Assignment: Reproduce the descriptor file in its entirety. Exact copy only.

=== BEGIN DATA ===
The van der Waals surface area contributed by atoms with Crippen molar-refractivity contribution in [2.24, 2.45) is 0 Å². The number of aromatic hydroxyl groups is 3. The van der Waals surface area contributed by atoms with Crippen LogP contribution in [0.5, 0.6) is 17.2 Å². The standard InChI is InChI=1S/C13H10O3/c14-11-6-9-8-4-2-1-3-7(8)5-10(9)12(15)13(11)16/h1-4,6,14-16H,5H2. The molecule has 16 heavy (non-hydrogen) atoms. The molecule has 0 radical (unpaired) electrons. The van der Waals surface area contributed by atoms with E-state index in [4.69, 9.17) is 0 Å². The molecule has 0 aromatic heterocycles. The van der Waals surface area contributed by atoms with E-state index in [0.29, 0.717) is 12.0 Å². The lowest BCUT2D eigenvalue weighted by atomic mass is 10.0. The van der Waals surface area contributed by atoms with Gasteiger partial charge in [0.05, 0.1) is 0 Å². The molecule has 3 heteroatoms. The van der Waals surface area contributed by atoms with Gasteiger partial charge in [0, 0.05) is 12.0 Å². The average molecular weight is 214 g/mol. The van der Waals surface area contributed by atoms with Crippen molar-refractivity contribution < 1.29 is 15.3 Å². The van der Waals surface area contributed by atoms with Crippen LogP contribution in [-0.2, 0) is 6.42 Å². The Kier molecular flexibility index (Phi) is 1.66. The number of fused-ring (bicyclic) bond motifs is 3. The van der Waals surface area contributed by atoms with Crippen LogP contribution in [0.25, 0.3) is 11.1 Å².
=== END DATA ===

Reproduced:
The van der Waals surface area contributed by atoms with Crippen molar-refractivity contribution in [2.24, 2.45) is 0 Å². The number of aromatic hydroxyl groups is 3. The van der Waals surface area contributed by atoms with Crippen LogP contribution in [0.5, 0.6) is 17.2 Å². The standard InChI is InChI=1S/C13H10O3/c14-11-6-9-8-4-2-1-3-7(8)5-10(9)12(15)13(11)16/h1-4,6,14-16H,5H2. The molecule has 16 heavy (non-hydrogen) atoms. The molecule has 0 radical (unpaired) electrons. The van der Waals surface area contributed by atoms with E-state index in [4.69, 9.17) is 0 Å². The molecule has 0 aromatic heterocycles. The van der Waals surface area contributed by atoms with E-state index in [0.29, 0.717) is 12.0 Å². The lowest BCUT2D eigenvalue weighted by atomic mass is 10.0. The van der Waals surface area contributed by atoms with Gasteiger partial charge in [0.05, 0.1) is 0 Å². The molecule has 3 heteroatoms. The van der Waals surface area contributed by atoms with Gasteiger partial charge in [0, 0.05) is 12.0 Å². The average molecular weight is 214 g/mol. The van der Waals surface area contributed by atoms with Crippen molar-refractivity contribution < 1.29 is 15.3 Å². The van der Waals surface area contributed by atoms with Crippen LogP contribution in [-0.2, 0) is 6.42 Å². The Kier molecular flexibility index (Phi) is 1.66. The number of fused-ring (bicyclic) bond motifs is 3. The van der Waals surface area contributed by atoms with Crippen LogP contribution in [0.25, 0.3) is 11.1 Å².